In the early 1980’s Premier introduced the Black Shadow Resonator, which featured birch shells with the toms in power sizes, described as follows in the catalogue: ‘the finish is unique; a black glass like surface is achieved in a special process that takes no less than 8 days to complete. It captures the natural wood grain perfectly, wrapping it in a deep, dark shroud that subtly reflects and retracts ever changing hues of black with the shifting light.’ The first series of Black Shadow Resonators featured two sets of single lugs on the toms, but by the late 1980’s design had changed to flush braced lugs the length of the shell, in line with other Premier sets of the era. The Roklok tom post mount replaced the oval 392-50 mount and the tom post gave the option to mount a cymbal arm. Alternatively, one had the option of the Fastball tom post. Lacquer finishes were standard in white, red or black with matching lacquered liners. Premier introduced some bright colours in this era, offering yellow, blue and pink with matching liners! These are rarely seen, but really stand out from anything else on the market at the time.
While other companies were realising that clunky hardware attached to drum shells killed resonance, and so began to introduce Rims fittings to toms, Premier argued that their resonator shells had solved this issue a decade before. Premier ceased production of the Resonator in the early 1990’s but they remain a popular kit among players and collectors, in any of their models during their two decades of production.
Premier Soundwave, from late 1970’s
Premier’s other flagship kit that appeared in the late 1970’s was the Soundwave. This set differed from all other Premier drums at the time due to various new features. ‘Instantly recognisable by the smartly designed separate tension brackets on each tom tom and bass drum’ boasted the 1978-9 catalogue ‘offering a free, more vibrant sound.’ The drums featured steel hoops rather than die cast, and the tension rods were square rather than slot headed, offering a much more modern image in keeping with their competitors. All shells were birch with beech reinforcement hoops, fitted with tone control dampers and the same hardware mounts as the Elite and Resonator. Like the Resonator and Elite, bass drums featured 10 lugs. They were generally marketed as a double headed tom set, although concert toms were available, and factory fitted with clear, black dot heads.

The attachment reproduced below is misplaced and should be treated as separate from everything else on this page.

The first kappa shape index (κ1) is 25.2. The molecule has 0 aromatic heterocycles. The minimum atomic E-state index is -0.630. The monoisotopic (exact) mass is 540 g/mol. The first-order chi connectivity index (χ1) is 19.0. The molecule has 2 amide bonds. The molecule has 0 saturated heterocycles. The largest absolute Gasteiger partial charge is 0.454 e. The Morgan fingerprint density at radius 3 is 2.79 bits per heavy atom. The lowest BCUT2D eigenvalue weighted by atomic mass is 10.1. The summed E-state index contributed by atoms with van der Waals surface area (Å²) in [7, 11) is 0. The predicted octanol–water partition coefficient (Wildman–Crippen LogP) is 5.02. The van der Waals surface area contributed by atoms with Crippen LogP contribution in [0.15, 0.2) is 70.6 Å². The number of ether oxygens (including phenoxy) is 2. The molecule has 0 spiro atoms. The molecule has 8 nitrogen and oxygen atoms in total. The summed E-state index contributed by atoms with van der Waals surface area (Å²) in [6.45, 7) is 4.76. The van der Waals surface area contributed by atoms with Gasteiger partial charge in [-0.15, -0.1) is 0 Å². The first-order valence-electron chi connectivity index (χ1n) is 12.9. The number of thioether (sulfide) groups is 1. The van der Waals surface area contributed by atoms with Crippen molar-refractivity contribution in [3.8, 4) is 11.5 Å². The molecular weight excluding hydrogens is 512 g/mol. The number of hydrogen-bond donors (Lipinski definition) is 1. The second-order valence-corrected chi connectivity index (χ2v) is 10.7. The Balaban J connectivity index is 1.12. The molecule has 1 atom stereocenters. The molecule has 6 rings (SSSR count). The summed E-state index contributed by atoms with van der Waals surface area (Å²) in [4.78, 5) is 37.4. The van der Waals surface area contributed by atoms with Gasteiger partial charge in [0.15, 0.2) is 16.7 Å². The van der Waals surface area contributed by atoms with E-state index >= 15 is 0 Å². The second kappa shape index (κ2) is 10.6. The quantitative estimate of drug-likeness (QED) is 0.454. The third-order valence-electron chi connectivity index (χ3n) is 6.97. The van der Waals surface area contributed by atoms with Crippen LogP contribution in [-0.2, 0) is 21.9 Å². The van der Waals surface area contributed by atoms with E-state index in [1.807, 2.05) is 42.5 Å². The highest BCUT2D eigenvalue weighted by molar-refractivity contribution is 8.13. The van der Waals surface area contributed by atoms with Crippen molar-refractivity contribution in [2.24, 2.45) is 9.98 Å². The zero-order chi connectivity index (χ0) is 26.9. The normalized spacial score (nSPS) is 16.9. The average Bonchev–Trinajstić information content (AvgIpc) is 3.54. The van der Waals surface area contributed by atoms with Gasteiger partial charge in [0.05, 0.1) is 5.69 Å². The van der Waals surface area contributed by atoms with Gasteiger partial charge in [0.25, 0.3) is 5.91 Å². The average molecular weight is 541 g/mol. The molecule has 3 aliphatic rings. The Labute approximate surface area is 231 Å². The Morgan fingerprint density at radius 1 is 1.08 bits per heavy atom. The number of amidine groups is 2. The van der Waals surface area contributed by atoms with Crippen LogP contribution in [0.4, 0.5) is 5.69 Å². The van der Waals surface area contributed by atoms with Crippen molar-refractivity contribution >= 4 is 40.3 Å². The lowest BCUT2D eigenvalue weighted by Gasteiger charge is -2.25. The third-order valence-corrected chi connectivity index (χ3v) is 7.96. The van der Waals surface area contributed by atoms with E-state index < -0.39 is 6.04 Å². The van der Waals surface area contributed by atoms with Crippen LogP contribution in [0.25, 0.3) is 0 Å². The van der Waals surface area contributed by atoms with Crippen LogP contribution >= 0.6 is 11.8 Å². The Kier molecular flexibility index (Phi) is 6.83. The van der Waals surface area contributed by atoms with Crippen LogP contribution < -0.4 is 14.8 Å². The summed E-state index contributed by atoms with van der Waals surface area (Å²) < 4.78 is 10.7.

The catalogue stated that the drums were ‘available in any finish’, and that despite the lug design differing, the drums could be mixed with those from the Elite range. Rick Buckler from The Jam had a white set that was custom built by Premier, containing a mixture of Soundwave and Elite shells in power sizes. By the early 1980’s, the hardware that came with these sets changed from the ‘Lokfast’ to ‘Trilok’ – heavy duty tripod stands, a move away from the flush based models from the 1960’s and 1970’s.
Sometime around 1982 the Soundwave Mk II was introduced with a slightly reduced shell diameter, allowing the head to overhang the shell improving sound (and maximising bearing edge/head contact). The design of the drums remaining the same as it’s first incarnation, but the lugs were fitted with plinths to raise them from the shells. (These undersized shells are not to be confused with the pre international drums of the 1960’s, the Soundwave sets took standard size heads). Bass drums were listed as being available from 20” to 26”, and double headed toms from 12” to 18”. Again, concert toms were available. Four new finishes became available in natural or stained wood ‘to show off Premier’s fine birch shells.’ These undersized shells were an exclusive for Premier, a design that was taken on board by other major drum companies in later years. The shells really sing on the couple of sets that I’ve come across, with lovely projection.
By 1985 the Soundwave was no longer in production.